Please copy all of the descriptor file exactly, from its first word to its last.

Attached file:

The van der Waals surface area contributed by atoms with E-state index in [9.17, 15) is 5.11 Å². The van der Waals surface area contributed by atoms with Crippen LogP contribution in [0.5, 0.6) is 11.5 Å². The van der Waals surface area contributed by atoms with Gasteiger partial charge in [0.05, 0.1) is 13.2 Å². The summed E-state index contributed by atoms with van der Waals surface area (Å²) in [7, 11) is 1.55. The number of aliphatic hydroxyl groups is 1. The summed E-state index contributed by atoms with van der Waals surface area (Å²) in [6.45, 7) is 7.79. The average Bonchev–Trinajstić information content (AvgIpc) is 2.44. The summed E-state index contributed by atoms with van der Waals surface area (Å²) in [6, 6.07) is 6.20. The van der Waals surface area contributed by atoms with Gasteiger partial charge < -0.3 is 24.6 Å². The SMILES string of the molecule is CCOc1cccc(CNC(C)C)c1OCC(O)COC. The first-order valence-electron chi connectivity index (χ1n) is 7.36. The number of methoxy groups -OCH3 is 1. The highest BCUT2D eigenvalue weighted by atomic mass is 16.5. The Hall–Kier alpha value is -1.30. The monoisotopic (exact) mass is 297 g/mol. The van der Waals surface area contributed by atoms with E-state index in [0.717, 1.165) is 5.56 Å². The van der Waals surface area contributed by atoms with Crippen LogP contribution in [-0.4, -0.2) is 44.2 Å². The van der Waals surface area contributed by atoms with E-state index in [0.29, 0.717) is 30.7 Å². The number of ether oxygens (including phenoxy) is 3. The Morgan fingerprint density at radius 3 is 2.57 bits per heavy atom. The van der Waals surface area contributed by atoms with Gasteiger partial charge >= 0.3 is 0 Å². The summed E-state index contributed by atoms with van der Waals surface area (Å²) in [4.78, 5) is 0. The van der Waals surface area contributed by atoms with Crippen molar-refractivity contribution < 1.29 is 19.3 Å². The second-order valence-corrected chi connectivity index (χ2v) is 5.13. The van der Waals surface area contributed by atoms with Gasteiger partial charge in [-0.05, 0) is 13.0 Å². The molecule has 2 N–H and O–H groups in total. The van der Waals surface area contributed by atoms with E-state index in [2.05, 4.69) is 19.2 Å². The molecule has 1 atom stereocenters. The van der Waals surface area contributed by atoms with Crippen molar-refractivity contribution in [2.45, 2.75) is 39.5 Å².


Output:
The van der Waals surface area contributed by atoms with E-state index in [9.17, 15) is 5.11 Å². The van der Waals surface area contributed by atoms with Crippen LogP contribution in [0.5, 0.6) is 11.5 Å². The van der Waals surface area contributed by atoms with Gasteiger partial charge in [0.05, 0.1) is 13.2 Å². The summed E-state index contributed by atoms with van der Waals surface area (Å²) in [7, 11) is 1.55. The number of aliphatic hydroxyl groups is 1. The summed E-state index contributed by atoms with van der Waals surface area (Å²) in [6.45, 7) is 7.79. The average Bonchev–Trinajstić information content (AvgIpc) is 2.44. The summed E-state index contributed by atoms with van der Waals surface area (Å²) in [6, 6.07) is 6.20. The van der Waals surface area contributed by atoms with Gasteiger partial charge < -0.3 is 24.6 Å². The SMILES string of the molecule is CCOc1cccc(CNC(C)C)c1OCC(O)COC. The first-order valence-electron chi connectivity index (χ1n) is 7.36. The number of methoxy groups -OCH3 is 1. The highest BCUT2D eigenvalue weighted by atomic mass is 16.5. The Hall–Kier alpha value is -1.30. The monoisotopic (exact) mass is 297 g/mol. The van der Waals surface area contributed by atoms with E-state index in [0.717, 1.165) is 5.56 Å². The van der Waals surface area contributed by atoms with Crippen LogP contribution in [-0.4, -0.2) is 44.2 Å². The van der Waals surface area contributed by atoms with E-state index in [0.29, 0.717) is 30.7 Å². The number of ether oxygens (including phenoxy) is 3. The Morgan fingerprint density at radius 3 is 2.57 bits per heavy atom. The van der Waals surface area contributed by atoms with Gasteiger partial charge >= 0.3 is 0 Å². The summed E-state index contributed by atoms with van der Waals surface area (Å²) in [4.78, 5) is 0. The van der Waals surface area contributed by atoms with Crippen molar-refractivity contribution < 1.29 is 19.3 Å². The second-order valence-corrected chi connectivity index (χ2v) is 5.13. The van der Waals surface area contributed by atoms with Gasteiger partial charge in [-0.05, 0) is 13.0 Å². The molecule has 2 N–H and O–H groups in total. The van der Waals surface area contributed by atoms with E-state index in [2.05, 4.69) is 19.2 Å². The molecule has 1 atom stereocenters. The van der Waals surface area contributed by atoms with Crippen molar-refractivity contribution in [2.45, 2.75) is 39.5 Å².